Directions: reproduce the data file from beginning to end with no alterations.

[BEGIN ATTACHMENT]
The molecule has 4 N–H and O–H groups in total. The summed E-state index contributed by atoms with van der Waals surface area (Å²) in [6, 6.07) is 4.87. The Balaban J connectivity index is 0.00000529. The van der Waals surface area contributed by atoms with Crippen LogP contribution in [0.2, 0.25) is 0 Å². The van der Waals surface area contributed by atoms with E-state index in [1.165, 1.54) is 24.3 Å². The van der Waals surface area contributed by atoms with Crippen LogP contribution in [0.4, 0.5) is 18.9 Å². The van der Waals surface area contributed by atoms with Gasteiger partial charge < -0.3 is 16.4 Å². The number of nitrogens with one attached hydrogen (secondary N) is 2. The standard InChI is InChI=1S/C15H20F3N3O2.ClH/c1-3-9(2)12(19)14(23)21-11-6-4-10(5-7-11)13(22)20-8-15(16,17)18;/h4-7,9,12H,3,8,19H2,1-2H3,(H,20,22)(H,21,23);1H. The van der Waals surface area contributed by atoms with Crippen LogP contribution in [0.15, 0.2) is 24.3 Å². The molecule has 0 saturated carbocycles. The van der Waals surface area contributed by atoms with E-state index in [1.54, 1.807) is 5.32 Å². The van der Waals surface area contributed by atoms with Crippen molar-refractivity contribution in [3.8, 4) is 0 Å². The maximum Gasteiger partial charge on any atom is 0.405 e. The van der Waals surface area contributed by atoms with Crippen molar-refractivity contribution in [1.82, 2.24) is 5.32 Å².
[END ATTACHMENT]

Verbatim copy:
The molecule has 4 N–H and O–H groups in total. The summed E-state index contributed by atoms with van der Waals surface area (Å²) in [6, 6.07) is 4.87. The Balaban J connectivity index is 0.00000529. The van der Waals surface area contributed by atoms with Crippen LogP contribution in [0.2, 0.25) is 0 Å². The van der Waals surface area contributed by atoms with E-state index in [1.165, 1.54) is 24.3 Å². The van der Waals surface area contributed by atoms with Crippen LogP contribution in [0.4, 0.5) is 18.9 Å². The van der Waals surface area contributed by atoms with Gasteiger partial charge < -0.3 is 16.4 Å². The number of nitrogens with one attached hydrogen (secondary N) is 2. The standard InChI is InChI=1S/C15H20F3N3O2.ClH/c1-3-9(2)12(19)14(23)21-11-6-4-10(5-7-11)13(22)20-8-15(16,17)18;/h4-7,9,12H,3,8,19H2,1-2H3,(H,20,22)(H,21,23);1H. The van der Waals surface area contributed by atoms with Crippen LogP contribution in [0.15, 0.2) is 24.3 Å². The molecule has 0 saturated carbocycles. The van der Waals surface area contributed by atoms with E-state index in [1.54, 1.807) is 5.32 Å². The van der Waals surface area contributed by atoms with Crippen molar-refractivity contribution in [3.8, 4) is 0 Å². The maximum Gasteiger partial charge on any atom is 0.405 e. The van der Waals surface area contributed by atoms with Crippen molar-refractivity contribution in [1.82, 2.24) is 5.32 Å².